She blew out a breath. “I can’t believe this. Fine, you can come.”
I fought back a smile. “Thank you.” I stared at her long. “I thought of you a lot over the years. I am sorry it took me so long to get in touch.”
Her face was blank.
The night was filled with awkward silences; with me waiting in vain for elaboration of her terse responses to my questions.
Finally, Paul petted the elephant in the room. “There is another reason I called your dad: to help with the Cargill situation.”
Eternal silence. Even the restaurant went dead.
Paul and I both flinched when she said, “I can’t say I won’t murder dearest by the end of the week, but, given I just received this text, I am willing to hear what you two came up with.” She placed her phone in the middle of the table.
‘Dear Arianne, if you want your exhibition to happen and to go on being an artist in this town, you will deliver on November 19. Ten percent interest added for every hour past the deadline.’
I cursed. “Can’t we go to the police?”
They looked at me like I was dumb.
“No one, except their bullied victims, believes anything bad about the Cargills. They own the Police anyway,” Paul elucidated.
We worked on a plan. By the end of the discussion, giving over the money was a backup. We had a better way of getting around the Cargills.
I took the train the next day to New Jersey to see my aunt. Even though my company was successful, to come up with four million in cash at one time would be a challenge, and raise flags.
“Hmmm. Interesting plan,” my aunt responded as we sat in the butterfly garden on the estate. “And if it goes wrong, you hand over all this money?”
She nodded and looked down at her hands. “I am glad you and your daughter have reunited.” She looked up and smiled. “Okay. Let’s do it.”
I loved aunt Myra. Before her, I was in a state home getting little guidance. When I turned fifteen, she found me. My father sneakily gave me up for adoption following my mother’s passing. I was one. My brother and sister being six and eight were more manageable and useful. My aunt never knew until she visited the home country, Jamaica, years later. She wasted no time taking me back to England with her. I never spoke to nor saw my father but connected with my siblings. Ironic I too bailed on my child.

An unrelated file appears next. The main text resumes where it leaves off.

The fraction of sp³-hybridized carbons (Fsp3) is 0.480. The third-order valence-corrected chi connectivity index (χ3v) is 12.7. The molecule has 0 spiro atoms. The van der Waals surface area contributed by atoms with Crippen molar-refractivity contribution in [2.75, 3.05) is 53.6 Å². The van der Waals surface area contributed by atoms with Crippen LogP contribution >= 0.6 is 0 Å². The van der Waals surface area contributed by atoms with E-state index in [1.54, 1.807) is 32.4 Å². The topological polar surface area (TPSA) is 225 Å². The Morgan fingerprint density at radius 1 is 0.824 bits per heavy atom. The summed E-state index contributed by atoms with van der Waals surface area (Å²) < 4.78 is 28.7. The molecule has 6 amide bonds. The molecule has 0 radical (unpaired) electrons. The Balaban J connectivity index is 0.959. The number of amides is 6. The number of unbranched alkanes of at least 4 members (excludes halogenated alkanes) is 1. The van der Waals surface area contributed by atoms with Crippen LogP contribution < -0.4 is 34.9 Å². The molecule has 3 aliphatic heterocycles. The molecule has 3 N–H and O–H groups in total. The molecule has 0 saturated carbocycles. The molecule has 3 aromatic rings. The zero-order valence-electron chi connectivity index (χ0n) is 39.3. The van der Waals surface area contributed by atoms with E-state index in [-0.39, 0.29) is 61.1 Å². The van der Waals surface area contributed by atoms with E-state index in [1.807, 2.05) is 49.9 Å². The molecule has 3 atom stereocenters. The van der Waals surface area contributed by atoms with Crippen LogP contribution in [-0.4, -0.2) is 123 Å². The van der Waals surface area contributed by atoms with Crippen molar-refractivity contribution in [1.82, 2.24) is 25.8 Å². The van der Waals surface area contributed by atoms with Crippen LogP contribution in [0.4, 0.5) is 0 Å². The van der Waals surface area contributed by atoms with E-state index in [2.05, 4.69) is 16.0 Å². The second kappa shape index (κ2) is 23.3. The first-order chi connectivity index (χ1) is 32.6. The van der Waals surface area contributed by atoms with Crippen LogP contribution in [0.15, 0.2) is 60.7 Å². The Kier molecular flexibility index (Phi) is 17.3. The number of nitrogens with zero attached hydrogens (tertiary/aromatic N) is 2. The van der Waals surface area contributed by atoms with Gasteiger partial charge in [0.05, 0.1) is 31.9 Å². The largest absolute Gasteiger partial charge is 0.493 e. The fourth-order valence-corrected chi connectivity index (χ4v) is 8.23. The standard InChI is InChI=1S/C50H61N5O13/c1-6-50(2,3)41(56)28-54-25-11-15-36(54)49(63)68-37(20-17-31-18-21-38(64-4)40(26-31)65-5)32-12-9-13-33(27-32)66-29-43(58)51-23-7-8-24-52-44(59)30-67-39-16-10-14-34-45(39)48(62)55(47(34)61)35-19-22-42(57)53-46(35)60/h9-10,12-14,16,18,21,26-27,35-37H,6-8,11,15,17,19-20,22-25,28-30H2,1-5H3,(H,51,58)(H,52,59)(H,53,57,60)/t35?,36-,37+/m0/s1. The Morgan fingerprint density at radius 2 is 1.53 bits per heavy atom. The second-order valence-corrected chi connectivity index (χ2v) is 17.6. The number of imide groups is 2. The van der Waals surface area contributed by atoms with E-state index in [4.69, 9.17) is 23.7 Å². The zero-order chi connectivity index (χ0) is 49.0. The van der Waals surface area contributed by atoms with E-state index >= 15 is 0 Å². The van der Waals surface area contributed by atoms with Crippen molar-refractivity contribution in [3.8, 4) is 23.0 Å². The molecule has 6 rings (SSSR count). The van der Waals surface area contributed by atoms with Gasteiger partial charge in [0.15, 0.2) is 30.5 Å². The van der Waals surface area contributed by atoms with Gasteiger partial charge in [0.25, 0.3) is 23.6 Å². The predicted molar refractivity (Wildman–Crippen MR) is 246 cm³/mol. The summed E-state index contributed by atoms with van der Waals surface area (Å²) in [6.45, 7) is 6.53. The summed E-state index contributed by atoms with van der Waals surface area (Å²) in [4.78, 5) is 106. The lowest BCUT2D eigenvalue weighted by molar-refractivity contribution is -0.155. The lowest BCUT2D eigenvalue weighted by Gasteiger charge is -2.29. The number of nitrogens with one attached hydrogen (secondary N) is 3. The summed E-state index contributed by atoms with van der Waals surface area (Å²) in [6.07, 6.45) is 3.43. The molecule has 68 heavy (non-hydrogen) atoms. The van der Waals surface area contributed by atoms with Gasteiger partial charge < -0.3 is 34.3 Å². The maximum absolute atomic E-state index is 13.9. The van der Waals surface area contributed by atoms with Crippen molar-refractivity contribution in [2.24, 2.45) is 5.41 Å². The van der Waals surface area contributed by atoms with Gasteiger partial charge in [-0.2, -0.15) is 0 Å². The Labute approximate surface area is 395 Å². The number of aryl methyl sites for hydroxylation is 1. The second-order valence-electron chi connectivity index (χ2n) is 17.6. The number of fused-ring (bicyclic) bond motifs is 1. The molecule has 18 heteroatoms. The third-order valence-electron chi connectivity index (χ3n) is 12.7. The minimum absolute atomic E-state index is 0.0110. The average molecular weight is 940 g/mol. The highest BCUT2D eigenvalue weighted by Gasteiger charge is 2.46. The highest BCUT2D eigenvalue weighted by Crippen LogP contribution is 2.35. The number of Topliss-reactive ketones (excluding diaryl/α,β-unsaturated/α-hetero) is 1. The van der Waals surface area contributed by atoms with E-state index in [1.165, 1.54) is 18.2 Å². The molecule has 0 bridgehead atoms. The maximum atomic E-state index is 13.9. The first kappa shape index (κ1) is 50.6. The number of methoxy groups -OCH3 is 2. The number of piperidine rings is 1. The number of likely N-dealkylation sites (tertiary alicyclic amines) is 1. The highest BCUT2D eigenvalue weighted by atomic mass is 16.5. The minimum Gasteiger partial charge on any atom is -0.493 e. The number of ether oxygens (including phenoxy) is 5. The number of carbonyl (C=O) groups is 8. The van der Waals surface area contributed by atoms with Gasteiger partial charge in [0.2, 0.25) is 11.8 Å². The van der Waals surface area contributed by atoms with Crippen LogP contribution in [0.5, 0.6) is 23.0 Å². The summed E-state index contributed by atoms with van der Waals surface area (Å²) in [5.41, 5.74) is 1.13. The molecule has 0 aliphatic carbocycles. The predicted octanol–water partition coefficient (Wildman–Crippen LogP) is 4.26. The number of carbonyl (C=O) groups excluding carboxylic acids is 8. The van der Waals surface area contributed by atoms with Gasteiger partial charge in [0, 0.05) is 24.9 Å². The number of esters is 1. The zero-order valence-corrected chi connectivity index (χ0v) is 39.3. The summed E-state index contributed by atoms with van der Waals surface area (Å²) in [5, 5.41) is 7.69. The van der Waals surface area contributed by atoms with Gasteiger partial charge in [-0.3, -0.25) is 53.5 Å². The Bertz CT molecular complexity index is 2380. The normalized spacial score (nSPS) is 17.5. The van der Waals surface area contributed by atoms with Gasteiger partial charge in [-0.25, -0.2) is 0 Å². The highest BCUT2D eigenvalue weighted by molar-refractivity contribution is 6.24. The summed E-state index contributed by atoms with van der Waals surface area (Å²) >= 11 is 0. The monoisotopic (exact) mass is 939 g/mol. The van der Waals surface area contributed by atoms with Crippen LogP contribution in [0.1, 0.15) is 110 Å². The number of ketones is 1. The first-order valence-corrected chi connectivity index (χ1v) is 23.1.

I planned to make a quick stop by Marjorie, my daughter’s mother, on the way back. She too lived in New Jersey. But, sitting in the café on the corner of her street, I decided against it. She didn’t know about Arianne’s problem nor mine, and I didn’t want to worry her. Besides, the last time we spoke, months ago, I asked if she was seeing someone and she said yes. That hurt.
Back in New York, we arranged a midday meeting with the Cargills on the19th, the next day.
We sat in the Belgium Hotel bar, minutes before the meeting, and saw when the two Porsche’s pulled up through the glass window.
“Okay. Let’s go over this quickly,” Paul whispered, leaning forward.
Thirty minutes later, two Cargill brothers and their sister stared blankly at us. They and my daughter could play poker together. Our terms were clear. With my successful expanding brand partnering with my daughter’s school, and already marketing it as a one-of-a-kind safe environment, void of toxins, art supplies and all, it was a shoo-in for profit, especially when it went on the market. The Cargills would be stupid not to keep their investment.
Miranda, the female Cargill, spoke first. “Alright we will consider the deal. But we won’t agree until you send us the marketing and investment plans.”
“Done. My people will send that to you asap,” I confidently said.
We started to rise.
“Oh, we are not done,” said the bigger male Cargill.
“What now,” my daughter bit out.
“Please sit.” Big Cargill continued, “Your mother has been dating the CEO of one of our rival companies. We see an opportunity here. We want information on a deal they’re in… by tomorrow…”
As I listened to the leeches we were mixed up with, I realized three things: 1. My life was resuscitated with purpose – the question mark fading. 2. It was time to stop playing nice with these Cargills and 3. No matter what, I would make that surgery tomorrow.